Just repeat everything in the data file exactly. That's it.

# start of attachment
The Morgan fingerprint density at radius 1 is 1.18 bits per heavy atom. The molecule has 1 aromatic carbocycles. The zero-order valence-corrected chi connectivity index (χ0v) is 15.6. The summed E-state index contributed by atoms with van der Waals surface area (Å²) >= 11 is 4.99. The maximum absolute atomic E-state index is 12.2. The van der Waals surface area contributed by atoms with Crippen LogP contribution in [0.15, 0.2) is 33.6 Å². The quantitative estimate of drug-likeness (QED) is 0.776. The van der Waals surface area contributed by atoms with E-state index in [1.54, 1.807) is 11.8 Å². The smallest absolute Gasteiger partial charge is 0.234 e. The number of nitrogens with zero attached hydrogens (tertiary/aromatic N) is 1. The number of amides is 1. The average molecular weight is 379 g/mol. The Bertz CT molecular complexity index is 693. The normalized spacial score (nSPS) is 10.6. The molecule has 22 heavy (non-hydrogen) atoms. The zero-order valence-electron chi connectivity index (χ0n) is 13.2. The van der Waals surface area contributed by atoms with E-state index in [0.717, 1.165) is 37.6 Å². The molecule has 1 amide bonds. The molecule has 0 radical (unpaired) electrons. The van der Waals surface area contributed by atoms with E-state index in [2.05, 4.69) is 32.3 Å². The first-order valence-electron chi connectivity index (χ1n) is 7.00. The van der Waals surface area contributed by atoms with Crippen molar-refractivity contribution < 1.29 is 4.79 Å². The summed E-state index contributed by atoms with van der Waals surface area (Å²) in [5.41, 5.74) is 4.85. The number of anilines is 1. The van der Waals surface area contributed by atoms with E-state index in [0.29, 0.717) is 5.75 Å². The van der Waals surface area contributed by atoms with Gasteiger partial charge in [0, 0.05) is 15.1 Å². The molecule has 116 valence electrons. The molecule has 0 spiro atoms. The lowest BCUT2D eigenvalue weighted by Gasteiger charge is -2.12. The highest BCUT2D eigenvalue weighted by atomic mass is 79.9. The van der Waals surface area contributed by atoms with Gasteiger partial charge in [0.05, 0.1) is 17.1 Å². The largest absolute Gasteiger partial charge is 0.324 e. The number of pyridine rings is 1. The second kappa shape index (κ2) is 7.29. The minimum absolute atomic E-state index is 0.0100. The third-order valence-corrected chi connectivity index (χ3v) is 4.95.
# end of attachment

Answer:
The Morgan fingerprint density at radius 1 is 1.18 bits per heavy atom. The molecule has 1 aromatic carbocycles. The zero-order valence-corrected chi connectivity index (χ0v) is 15.6. The summed E-state index contributed by atoms with van der Waals surface area (Å²) >= 11 is 4.99. The maximum absolute atomic E-state index is 12.2. The van der Waals surface area contributed by atoms with Crippen LogP contribution in [0.15, 0.2) is 33.6 Å². The quantitative estimate of drug-likeness (QED) is 0.776. The van der Waals surface area contributed by atoms with E-state index in [1.54, 1.807) is 11.8 Å². The smallest absolute Gasteiger partial charge is 0.234 e. The number of nitrogens with zero attached hydrogens (tertiary/aromatic N) is 1. The number of amides is 1. The average molecular weight is 379 g/mol. The Bertz CT molecular complexity index is 693. The normalized spacial score (nSPS) is 10.6. The molecule has 22 heavy (non-hydrogen) atoms. The zero-order valence-electron chi connectivity index (χ0n) is 13.2. The van der Waals surface area contributed by atoms with E-state index in [0.717, 1.165) is 37.6 Å². The molecule has 1 amide bonds. The molecule has 0 radical (unpaired) electrons. The van der Waals surface area contributed by atoms with E-state index in [2.05, 4.69) is 32.3 Å². The first-order valence-electron chi connectivity index (χ1n) is 7.00. The van der Waals surface area contributed by atoms with Crippen molar-refractivity contribution < 1.29 is 4.79 Å². The summed E-state index contributed by atoms with van der Waals surface area (Å²) in [5.41, 5.74) is 4.85. The number of anilines is 1. The van der Waals surface area contributed by atoms with E-state index in [0.29, 0.717) is 5.75 Å². The van der Waals surface area contributed by atoms with Gasteiger partial charge in [0, 0.05) is 15.1 Å². The molecule has 116 valence electrons. The molecule has 0 spiro atoms. The lowest BCUT2D eigenvalue weighted by Gasteiger charge is -2.12. The highest BCUT2D eigenvalue weighted by atomic mass is 79.9. The van der Waals surface area contributed by atoms with Gasteiger partial charge in [0.05, 0.1) is 17.1 Å². The largest absolute Gasteiger partial charge is 0.324 e. The number of pyridine rings is 1. The second kappa shape index (κ2) is 7.29. The minimum absolute atomic E-state index is 0.0100. The third-order valence-corrected chi connectivity index (χ3v) is 4.95.